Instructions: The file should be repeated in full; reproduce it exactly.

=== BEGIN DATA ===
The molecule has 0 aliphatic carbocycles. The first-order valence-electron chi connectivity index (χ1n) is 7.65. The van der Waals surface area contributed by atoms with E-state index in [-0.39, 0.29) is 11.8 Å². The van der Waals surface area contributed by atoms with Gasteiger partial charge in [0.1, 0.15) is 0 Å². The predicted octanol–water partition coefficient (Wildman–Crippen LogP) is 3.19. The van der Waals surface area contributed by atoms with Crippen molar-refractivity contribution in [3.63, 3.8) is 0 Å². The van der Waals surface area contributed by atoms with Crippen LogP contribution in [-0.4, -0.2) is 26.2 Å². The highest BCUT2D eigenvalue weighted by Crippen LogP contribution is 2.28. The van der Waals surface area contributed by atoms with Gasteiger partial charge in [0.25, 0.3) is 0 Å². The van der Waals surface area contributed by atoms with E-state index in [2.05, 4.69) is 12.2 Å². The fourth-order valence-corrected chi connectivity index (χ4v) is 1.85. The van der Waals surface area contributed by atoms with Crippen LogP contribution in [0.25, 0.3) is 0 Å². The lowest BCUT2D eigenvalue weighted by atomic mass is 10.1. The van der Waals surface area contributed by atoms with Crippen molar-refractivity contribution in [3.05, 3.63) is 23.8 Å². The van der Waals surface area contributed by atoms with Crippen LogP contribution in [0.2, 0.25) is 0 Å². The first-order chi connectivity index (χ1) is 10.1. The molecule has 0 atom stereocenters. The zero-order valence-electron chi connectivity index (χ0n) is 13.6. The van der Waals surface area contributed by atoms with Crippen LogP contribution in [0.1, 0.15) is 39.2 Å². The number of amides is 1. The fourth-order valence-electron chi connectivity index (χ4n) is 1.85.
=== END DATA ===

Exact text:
The molecule has 0 aliphatic carbocycles. The first-order valence-electron chi connectivity index (χ1n) is 7.65. The van der Waals surface area contributed by atoms with E-state index in [-0.39, 0.29) is 11.8 Å². The van der Waals surface area contributed by atoms with Gasteiger partial charge in [0.1, 0.15) is 0 Å². The predicted octanol–water partition coefficient (Wildman–Crippen LogP) is 3.19. The van der Waals surface area contributed by atoms with Crippen molar-refractivity contribution in [3.63, 3.8) is 0 Å². The van der Waals surface area contributed by atoms with Crippen LogP contribution in [-0.4, -0.2) is 26.2 Å². The highest BCUT2D eigenvalue weighted by Crippen LogP contribution is 2.28. The van der Waals surface area contributed by atoms with Gasteiger partial charge in [0.25, 0.3) is 0 Å². The van der Waals surface area contributed by atoms with E-state index in [2.05, 4.69) is 12.2 Å². The fourth-order valence-corrected chi connectivity index (χ4v) is 1.85. The van der Waals surface area contributed by atoms with Crippen LogP contribution in [0.25, 0.3) is 0 Å². The lowest BCUT2D eigenvalue weighted by atomic mass is 10.1. The van der Waals surface area contributed by atoms with Crippen molar-refractivity contribution in [3.05, 3.63) is 23.8 Å². The van der Waals surface area contributed by atoms with Crippen LogP contribution in [0.2, 0.25) is 0 Å². The first-order chi connectivity index (χ1) is 10.1. The molecule has 0 atom stereocenters. The zero-order valence-electron chi connectivity index (χ0n) is 13.6. The van der Waals surface area contributed by atoms with Crippen LogP contribution in [0.1, 0.15) is 39.2 Å². The number of amides is 1. The fourth-order valence-electron chi connectivity index (χ4n) is 1.85.